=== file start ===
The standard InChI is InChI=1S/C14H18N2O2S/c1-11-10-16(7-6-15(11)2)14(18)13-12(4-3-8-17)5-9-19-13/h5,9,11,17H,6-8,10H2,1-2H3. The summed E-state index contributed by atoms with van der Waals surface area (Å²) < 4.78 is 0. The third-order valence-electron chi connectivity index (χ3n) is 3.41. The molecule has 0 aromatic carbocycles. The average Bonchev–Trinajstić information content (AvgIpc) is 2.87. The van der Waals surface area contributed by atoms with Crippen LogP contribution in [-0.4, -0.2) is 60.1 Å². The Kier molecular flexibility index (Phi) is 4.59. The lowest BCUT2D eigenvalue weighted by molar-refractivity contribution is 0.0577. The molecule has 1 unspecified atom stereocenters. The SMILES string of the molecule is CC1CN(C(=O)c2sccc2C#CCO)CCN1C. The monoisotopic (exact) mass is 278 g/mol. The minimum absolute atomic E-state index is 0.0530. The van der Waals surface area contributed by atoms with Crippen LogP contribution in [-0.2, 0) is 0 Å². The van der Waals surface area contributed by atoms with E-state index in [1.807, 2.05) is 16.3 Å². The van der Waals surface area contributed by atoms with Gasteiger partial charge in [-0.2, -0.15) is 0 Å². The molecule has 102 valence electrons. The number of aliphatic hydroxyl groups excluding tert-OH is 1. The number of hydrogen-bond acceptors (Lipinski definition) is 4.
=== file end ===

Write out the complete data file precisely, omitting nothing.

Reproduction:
The standard InChI is InChI=1S/C14H18N2O2S/c1-11-10-16(7-6-15(11)2)14(18)13-12(4-3-8-17)5-9-19-13/h5,9,11,17H,6-8,10H2,1-2H3. The summed E-state index contributed by atoms with van der Waals surface area (Å²) < 4.78 is 0. The third-order valence-electron chi connectivity index (χ3n) is 3.41. The molecule has 0 aromatic carbocycles. The average Bonchev–Trinajstić information content (AvgIpc) is 2.87. The van der Waals surface area contributed by atoms with Crippen LogP contribution in [-0.4, -0.2) is 60.1 Å². The Kier molecular flexibility index (Phi) is 4.59. The lowest BCUT2D eigenvalue weighted by molar-refractivity contribution is 0.0577. The molecule has 1 unspecified atom stereocenters. The SMILES string of the molecule is CC1CN(C(=O)c2sccc2C#CCO)CCN1C. The monoisotopic (exact) mass is 278 g/mol. The minimum absolute atomic E-state index is 0.0530. The van der Waals surface area contributed by atoms with Crippen LogP contribution in [-0.2, 0) is 0 Å². The van der Waals surface area contributed by atoms with E-state index in [1.807, 2.05) is 16.3 Å². The van der Waals surface area contributed by atoms with Gasteiger partial charge in [-0.2, -0.15) is 0 Å². The molecule has 102 valence electrons. The number of aliphatic hydroxyl groups excluding tert-OH is 1. The number of hydrogen-bond acceptors (Lipinski definition) is 4.